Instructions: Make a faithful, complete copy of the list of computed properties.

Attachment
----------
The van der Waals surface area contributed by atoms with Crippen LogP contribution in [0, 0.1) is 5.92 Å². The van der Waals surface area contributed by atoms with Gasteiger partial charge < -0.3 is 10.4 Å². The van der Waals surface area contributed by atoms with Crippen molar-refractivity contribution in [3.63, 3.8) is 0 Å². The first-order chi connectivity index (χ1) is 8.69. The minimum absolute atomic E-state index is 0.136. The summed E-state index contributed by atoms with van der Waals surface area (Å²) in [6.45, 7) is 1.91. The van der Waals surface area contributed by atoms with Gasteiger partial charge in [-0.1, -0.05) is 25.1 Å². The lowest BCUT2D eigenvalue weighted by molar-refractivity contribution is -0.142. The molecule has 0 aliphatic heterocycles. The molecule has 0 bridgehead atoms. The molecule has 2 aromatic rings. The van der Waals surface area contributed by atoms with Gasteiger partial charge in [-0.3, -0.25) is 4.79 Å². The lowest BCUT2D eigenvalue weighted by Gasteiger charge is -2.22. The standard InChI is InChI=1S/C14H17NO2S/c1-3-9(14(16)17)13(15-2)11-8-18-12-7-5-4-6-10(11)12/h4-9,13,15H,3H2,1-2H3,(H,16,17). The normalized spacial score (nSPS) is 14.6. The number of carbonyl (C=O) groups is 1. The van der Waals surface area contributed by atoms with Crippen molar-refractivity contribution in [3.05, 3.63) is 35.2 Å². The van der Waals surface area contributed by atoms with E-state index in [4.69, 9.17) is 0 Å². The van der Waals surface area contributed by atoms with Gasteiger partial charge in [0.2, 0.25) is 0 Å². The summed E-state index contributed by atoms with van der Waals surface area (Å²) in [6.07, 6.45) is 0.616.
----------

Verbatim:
The van der Waals surface area contributed by atoms with Crippen LogP contribution in [0, 0.1) is 5.92 Å². The van der Waals surface area contributed by atoms with Gasteiger partial charge < -0.3 is 10.4 Å². The van der Waals surface area contributed by atoms with Crippen molar-refractivity contribution in [3.63, 3.8) is 0 Å². The first-order chi connectivity index (χ1) is 8.69. The minimum absolute atomic E-state index is 0.136. The summed E-state index contributed by atoms with van der Waals surface area (Å²) in [6.45, 7) is 1.91. The van der Waals surface area contributed by atoms with Gasteiger partial charge in [-0.1, -0.05) is 25.1 Å². The lowest BCUT2D eigenvalue weighted by molar-refractivity contribution is -0.142. The molecule has 0 aliphatic heterocycles. The molecule has 0 bridgehead atoms. The molecule has 2 aromatic rings. The van der Waals surface area contributed by atoms with Gasteiger partial charge in [-0.3, -0.25) is 4.79 Å². The lowest BCUT2D eigenvalue weighted by Gasteiger charge is -2.22. The standard InChI is InChI=1S/C14H17NO2S/c1-3-9(14(16)17)13(15-2)11-8-18-12-7-5-4-6-10(11)12/h4-9,13,15H,3H2,1-2H3,(H,16,17). The normalized spacial score (nSPS) is 14.6. The number of carbonyl (C=O) groups is 1. The van der Waals surface area contributed by atoms with Crippen molar-refractivity contribution in [3.05, 3.63) is 35.2 Å². The van der Waals surface area contributed by atoms with E-state index in [4.69, 9.17) is 0 Å². The van der Waals surface area contributed by atoms with Gasteiger partial charge in [0.2, 0.25) is 0 Å². The summed E-state index contributed by atoms with van der Waals surface area (Å²) in [6.07, 6.45) is 0.616.